They can last for several hours, but it is rare for a total eclipse to last longer than 100 minutes.

There are at least two lunar eclipses every year.

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The red color is caused by a phenomenon called ‘Rayleigh scattering’, where short blue light waves from the Sun are scattered by particles in Earth’s atmosphere, while longer red light waves pass through the particles.

A NASA website said, ‘The more dust or clouds in the Earth’s atmosphere during the eclipse, the redder the moon will appear.

‘It is as if all the sunrises and sunsets of the world are projected on the moon.’

From the moment the eclipse began – when the Moon entered Earth’s shadow – it took more than three hours and 28 minutes until it ended.

This made it the longest partial eclipse since 1440, when Johannes Gutenberg invented his printing press, and it would not be that long again until 2669.

While this was the longest partial lunar eclipse, total lunar eclipses are longer.

NASA said moonwatchers won’t have to wait long for the second show – there will be a long total lunar eclipse on November 8 next year.

Your location on the planet determines how visible the eclipse was, as it depends on the time of the moon’s set and moonrise.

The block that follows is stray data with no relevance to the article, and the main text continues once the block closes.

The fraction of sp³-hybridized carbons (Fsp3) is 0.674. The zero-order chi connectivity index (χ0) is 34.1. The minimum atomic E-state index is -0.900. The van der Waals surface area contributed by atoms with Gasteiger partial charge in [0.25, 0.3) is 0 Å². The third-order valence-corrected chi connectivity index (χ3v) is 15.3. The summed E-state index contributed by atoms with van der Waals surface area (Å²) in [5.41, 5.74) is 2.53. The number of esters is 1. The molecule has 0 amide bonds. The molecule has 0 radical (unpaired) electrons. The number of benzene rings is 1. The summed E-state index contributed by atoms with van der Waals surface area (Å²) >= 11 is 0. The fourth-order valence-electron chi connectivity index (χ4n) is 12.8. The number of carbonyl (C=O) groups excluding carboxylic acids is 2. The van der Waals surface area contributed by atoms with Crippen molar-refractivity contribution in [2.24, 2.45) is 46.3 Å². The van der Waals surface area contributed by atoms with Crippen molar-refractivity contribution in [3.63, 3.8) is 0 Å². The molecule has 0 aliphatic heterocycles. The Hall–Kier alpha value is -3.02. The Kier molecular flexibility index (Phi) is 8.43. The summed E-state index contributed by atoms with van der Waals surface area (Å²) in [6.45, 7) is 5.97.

People from Western Asia, Australia and New Zealand missed the early stages, while those from South America and Western Europe missed the later stages.

Meanwhile, it was not visible at all in Africa or the Middle East.

The Moon with a partial lunar eclipse is seen behind the Statue of Freedom, early November 19, 2021, on Capitol Hill in Washington, DC.

The Moon with a partial lunar eclipse is seen behind the Statue of Freedom, early November 19, 2021, on Capitol Hill in Washington, DC.

Earth's shadow covers the full moon during a partial lunar eclipse as seen near a statue of George Washington at the Washington Monument in Baltimore, Friday, November 19, 2021

Earth’s shadow covers the full moon during a partial lunar eclipse as seen near a statue of George Washington at the Washington Monument in Baltimore, Friday, November 19, 2021

The moon is seen during a lunar eclipse next to One World Trade Center in New York, early November 19, 2021

The moon is seen during a lunar eclipse next to One World Trade Center in New York, early November 19, 2021

A partial lunar eclipse was observed on November 19, 2021 in San Salvador, the capital of El Salvador.  Latin American and Asian countries witnessed the longest lunar eclipse of the century.

A partial lunar eclipse was observed on November 19, 2021 in San Salvador, the capital of El Salvador. Latin American and Asian countries witnessed the longest lunar eclipse of the century.

The longest partial lunar eclipse in nearly 600 years was visible to a large part of humanity on 19 November, especially those living in North America

The longest partial lunar eclipse in nearly 600 years was visible to a large part of humanity on 19 November, especially those living in North America

People sit inside a rocket ship-themed playground before the lunar eclipse on November 18, 2021 in Torrance, Calif., though the moon shines

Moon…